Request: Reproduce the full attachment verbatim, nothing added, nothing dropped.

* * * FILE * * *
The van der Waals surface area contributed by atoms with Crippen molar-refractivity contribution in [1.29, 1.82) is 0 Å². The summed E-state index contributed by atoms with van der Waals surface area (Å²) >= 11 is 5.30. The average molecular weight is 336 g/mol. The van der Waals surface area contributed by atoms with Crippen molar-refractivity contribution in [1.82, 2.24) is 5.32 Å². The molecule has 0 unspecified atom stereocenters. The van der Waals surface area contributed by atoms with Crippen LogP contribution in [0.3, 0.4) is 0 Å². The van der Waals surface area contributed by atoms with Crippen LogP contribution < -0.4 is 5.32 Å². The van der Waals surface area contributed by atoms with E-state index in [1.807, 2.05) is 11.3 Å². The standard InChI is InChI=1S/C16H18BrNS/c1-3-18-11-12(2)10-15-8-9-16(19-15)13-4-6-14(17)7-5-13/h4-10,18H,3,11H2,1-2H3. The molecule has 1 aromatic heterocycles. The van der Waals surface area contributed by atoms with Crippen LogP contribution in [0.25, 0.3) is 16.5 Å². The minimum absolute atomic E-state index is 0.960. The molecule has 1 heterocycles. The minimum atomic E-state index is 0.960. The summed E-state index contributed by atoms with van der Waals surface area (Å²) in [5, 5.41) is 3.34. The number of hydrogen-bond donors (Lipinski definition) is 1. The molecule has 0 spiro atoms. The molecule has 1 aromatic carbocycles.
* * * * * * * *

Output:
The van der Waals surface area contributed by atoms with Crippen molar-refractivity contribution in [1.29, 1.82) is 0 Å². The summed E-state index contributed by atoms with van der Waals surface area (Å²) >= 11 is 5.30. The average molecular weight is 336 g/mol. The van der Waals surface area contributed by atoms with Crippen molar-refractivity contribution in [1.82, 2.24) is 5.32 Å². The molecule has 0 unspecified atom stereocenters. The van der Waals surface area contributed by atoms with Crippen LogP contribution in [0.3, 0.4) is 0 Å². The van der Waals surface area contributed by atoms with Crippen LogP contribution < -0.4 is 5.32 Å². The van der Waals surface area contributed by atoms with E-state index in [1.807, 2.05) is 11.3 Å². The standard InChI is InChI=1S/C16H18BrNS/c1-3-18-11-12(2)10-15-8-9-16(19-15)13-4-6-14(17)7-5-13/h4-10,18H,3,11H2,1-2H3. The molecule has 1 aromatic heterocycles. The van der Waals surface area contributed by atoms with Crippen LogP contribution in [0.25, 0.3) is 16.5 Å². The minimum absolute atomic E-state index is 0.960. The molecule has 1 heterocycles. The minimum atomic E-state index is 0.960. The summed E-state index contributed by atoms with van der Waals surface area (Å²) in [5, 5.41) is 3.34. The number of hydrogen-bond donors (Lipinski definition) is 1. The molecule has 0 spiro atoms. The molecule has 1 aromatic carbocycles.